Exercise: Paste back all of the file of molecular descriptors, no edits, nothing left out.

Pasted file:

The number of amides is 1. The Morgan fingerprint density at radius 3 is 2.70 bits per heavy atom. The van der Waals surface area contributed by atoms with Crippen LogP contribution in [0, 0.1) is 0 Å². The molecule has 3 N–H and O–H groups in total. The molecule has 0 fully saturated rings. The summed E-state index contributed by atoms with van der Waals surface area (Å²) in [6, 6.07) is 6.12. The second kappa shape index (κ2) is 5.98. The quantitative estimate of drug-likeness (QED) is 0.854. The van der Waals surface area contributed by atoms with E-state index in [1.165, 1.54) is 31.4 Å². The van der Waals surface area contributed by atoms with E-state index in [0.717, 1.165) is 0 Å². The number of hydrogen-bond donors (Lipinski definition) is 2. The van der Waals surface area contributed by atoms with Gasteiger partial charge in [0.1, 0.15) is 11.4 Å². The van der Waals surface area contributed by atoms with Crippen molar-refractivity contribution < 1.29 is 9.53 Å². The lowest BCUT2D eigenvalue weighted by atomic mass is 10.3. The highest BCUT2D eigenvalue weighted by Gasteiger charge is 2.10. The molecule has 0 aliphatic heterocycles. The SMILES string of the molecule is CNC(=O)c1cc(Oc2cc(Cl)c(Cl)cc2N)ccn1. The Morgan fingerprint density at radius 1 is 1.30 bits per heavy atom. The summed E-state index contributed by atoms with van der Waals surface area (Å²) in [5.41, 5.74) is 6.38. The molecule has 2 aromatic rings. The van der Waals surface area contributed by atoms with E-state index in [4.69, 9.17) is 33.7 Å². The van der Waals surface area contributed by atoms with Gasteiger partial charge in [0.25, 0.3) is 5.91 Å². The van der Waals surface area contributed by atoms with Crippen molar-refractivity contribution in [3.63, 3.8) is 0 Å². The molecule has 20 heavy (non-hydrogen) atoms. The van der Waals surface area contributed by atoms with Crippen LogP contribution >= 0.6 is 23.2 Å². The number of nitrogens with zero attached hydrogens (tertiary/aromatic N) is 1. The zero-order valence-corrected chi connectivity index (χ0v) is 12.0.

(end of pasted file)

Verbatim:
The number of amides is 1. The Morgan fingerprint density at radius 3 is 2.70 bits per heavy atom. The van der Waals surface area contributed by atoms with Crippen LogP contribution in [0, 0.1) is 0 Å². The molecule has 3 N–H and O–H groups in total. The molecule has 0 fully saturated rings. The summed E-state index contributed by atoms with van der Waals surface area (Å²) in [6, 6.07) is 6.12. The second kappa shape index (κ2) is 5.98. The quantitative estimate of drug-likeness (QED) is 0.854. The van der Waals surface area contributed by atoms with E-state index in [1.165, 1.54) is 31.4 Å². The van der Waals surface area contributed by atoms with E-state index in [0.717, 1.165) is 0 Å². The number of hydrogen-bond donors (Lipinski definition) is 2. The van der Waals surface area contributed by atoms with Gasteiger partial charge in [0.1, 0.15) is 11.4 Å². The van der Waals surface area contributed by atoms with Crippen molar-refractivity contribution < 1.29 is 9.53 Å². The lowest BCUT2D eigenvalue weighted by atomic mass is 10.3. The highest BCUT2D eigenvalue weighted by Gasteiger charge is 2.10. The molecule has 0 aliphatic heterocycles. The SMILES string of the molecule is CNC(=O)c1cc(Oc2cc(Cl)c(Cl)cc2N)ccn1. The Morgan fingerprint density at radius 1 is 1.30 bits per heavy atom. The summed E-state index contributed by atoms with van der Waals surface area (Å²) in [5.41, 5.74) is 6.38. The molecule has 2 aromatic rings. The van der Waals surface area contributed by atoms with E-state index in [4.69, 9.17) is 33.7 Å². The van der Waals surface area contributed by atoms with Gasteiger partial charge in [0.25, 0.3) is 5.91 Å². The van der Waals surface area contributed by atoms with Crippen molar-refractivity contribution in [3.63, 3.8) is 0 Å². The molecule has 20 heavy (non-hydrogen) atoms. The van der Waals surface area contributed by atoms with Crippen LogP contribution >= 0.6 is 23.2 Å². The number of nitrogens with zero attached hydrogens (tertiary/aromatic N) is 1. The zero-order valence-corrected chi connectivity index (χ0v) is 12.0.